By David Morgan, Associate Editor
AVONDALE, Ariz. – Cole Custer’s return to the NASCAR Xfinity Series after a three-year stint in the Cup Series may have been a “demotion,” per se, but the driver of the No. 00 Stewart-Haas Racing Ford took the move in stride and now can call himself a champion.
“You get knocked down a little bit and you just want to prove that you can go out there and do it,” Custer said. “I think these guys have just really always believed in me all year and I just can’t thank them enough for giving me really fast race cars and still believing in me when things weren’t going great.”
The 25-year-old native of Ladera Ranch, Calif. picked up right where he left off in 2019 during his last full-time season in the Xfinity Series, winning on two different occasions and putting himself back in position to race for a championship.
After starting the night in seventh-place, Custer made his presence clear on the one-mile oval in the Arizona desert, leading four different times for a total of 96 laps. With a clear lead over fellow title contender John Hunter Nemechek in the closing laps, the championship was his to lose.
The came the dreaded yellow flag with five laps to go, pushing the race into overtime, and giving Nemechek, Justin Allgaier, and Sam Mayer one more shot and surpassing him for the trophy.
Starting on the outside of the front row for the restart, Custer ceded ground to both Nemechek and Allgaier through the dogleg, but when both drivers washed up the track in Turn 2, he was able to pull into a three-wide tie with them heading into Turn 3.
By the time the field was back around to the finish line to take the white flag, Custer had pulled clear of his championship rivals and from there he was able to keep them in his rear-view mirror for the final lap, crossing the line to score the win and the title.
Justin Allgaier, who was making his sixth Championship 4 appearance and like Custer seeking his first championship, finished the race in third place to once again fall short of an elusive Xfinity Series title.
Allgaier’s JR Motorsports teammate, Sam Mayer, making his first appearance in the Championship 4, finished the race in fifth. Last, but not least was Nemechek, who was Custer’s most fierce rival in the race, leading 66 laps, cut a tire on the last restart and came home in 28th place.
“I thought it was over,” Custer said of the late caution and the restart. “I mean, I went from first to third and I was able to shift the car all night and the Doug Yates horsepower worked out and pulled me off the corner.
“I can’t believe we won that thing after going back to third on that restart, but I can’t say enough about these guys. I mean, we started the year off and it was a struggle and we kind of had to dig deep with each other and really talk about how to get better.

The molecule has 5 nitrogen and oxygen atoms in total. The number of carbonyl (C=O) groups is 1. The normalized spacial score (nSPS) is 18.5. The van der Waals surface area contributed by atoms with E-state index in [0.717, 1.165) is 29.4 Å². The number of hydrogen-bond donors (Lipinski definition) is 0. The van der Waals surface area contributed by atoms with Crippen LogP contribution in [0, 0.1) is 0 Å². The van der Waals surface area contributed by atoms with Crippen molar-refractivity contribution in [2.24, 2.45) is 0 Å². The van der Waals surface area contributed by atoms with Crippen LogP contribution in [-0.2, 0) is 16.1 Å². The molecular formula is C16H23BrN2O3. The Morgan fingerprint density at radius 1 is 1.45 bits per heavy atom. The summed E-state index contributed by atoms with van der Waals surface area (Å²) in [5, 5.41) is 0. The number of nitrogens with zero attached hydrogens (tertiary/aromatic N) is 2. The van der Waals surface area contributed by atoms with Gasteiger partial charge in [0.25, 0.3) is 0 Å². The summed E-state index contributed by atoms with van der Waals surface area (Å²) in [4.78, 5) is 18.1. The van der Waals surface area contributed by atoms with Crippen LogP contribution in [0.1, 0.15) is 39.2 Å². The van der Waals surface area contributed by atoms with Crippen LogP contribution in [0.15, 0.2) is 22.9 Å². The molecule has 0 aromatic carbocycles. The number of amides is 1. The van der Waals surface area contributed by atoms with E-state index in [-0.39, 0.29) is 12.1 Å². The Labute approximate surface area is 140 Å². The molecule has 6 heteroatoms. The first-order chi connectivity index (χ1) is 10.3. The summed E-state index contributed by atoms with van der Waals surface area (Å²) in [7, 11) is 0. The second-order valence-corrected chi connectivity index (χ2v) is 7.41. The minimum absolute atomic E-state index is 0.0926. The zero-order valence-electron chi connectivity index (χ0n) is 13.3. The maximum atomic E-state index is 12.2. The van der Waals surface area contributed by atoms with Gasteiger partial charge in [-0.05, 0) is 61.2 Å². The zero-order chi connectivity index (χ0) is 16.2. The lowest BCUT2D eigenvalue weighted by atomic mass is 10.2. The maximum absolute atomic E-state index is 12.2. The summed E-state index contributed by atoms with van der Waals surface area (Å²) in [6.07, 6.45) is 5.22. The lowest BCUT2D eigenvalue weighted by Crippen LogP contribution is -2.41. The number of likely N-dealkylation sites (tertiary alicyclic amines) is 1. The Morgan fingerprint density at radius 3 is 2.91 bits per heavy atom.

“To see how much this group has grown through the year and to be a part of something, I knew I wanted to work with JT. I knew that he was the guy that could make it happen and I wouldn’t want to do it with anybody else. I just can’t thank Gene Haas enough. He’s given me opportunities and I wouldn’t be here without him.
“I can’t thank him enough, and Ford Performance, Haas Automation, everybody at Stewart-Haas Racing. It’s awesome to bring one back to Stewart-Haas right now. Man, I’m gonna enjoy this.”
Afterwards, Tony Stewart, who co-owns Custer’s Ford with Gene Haas, had to watch the replay a few times to try and figure out how Custer pulled off the winning move on the restart.
Once he arrived to the media center for his post-race press conference was still not quite sure he could explain what happened in those closing laps.
“I think the restart at the end of the race was a very good indication and example of how Cole has matured as a driver this year,” said Stewart.
“To watch him go in Turn 1, and he was literally third going into 1, and watch how he did what he had to do to get himself in a good position to get off of Turn 2 was remarkable. Literally I’ve watched the replay four times and I still haven’t totally 100 percent figured out exactly what he did behind the steering wheel, but it was super impressive.”
Stewart added that the decision to send Custer back down to the minor leagues was all part of a plan that he and others in the leadership at Stewart-Haas had to rebuild Custer’s confidence. A decision that is definitely paying dividends based on Saturday’s result.
“This is why we did what we did, and this is what you’re doing, the steps that you’re making and the progress you’ve made this year is exactly what we were hoping for,” Stewart said.
“He’s doing the right things. He will end up in a Cup car at some point I feel like in the future. He’s doing the work. He’s been a great leader at the shop with these guys.
“I have the utmost confidence that he will be back in a Cup car at some point.”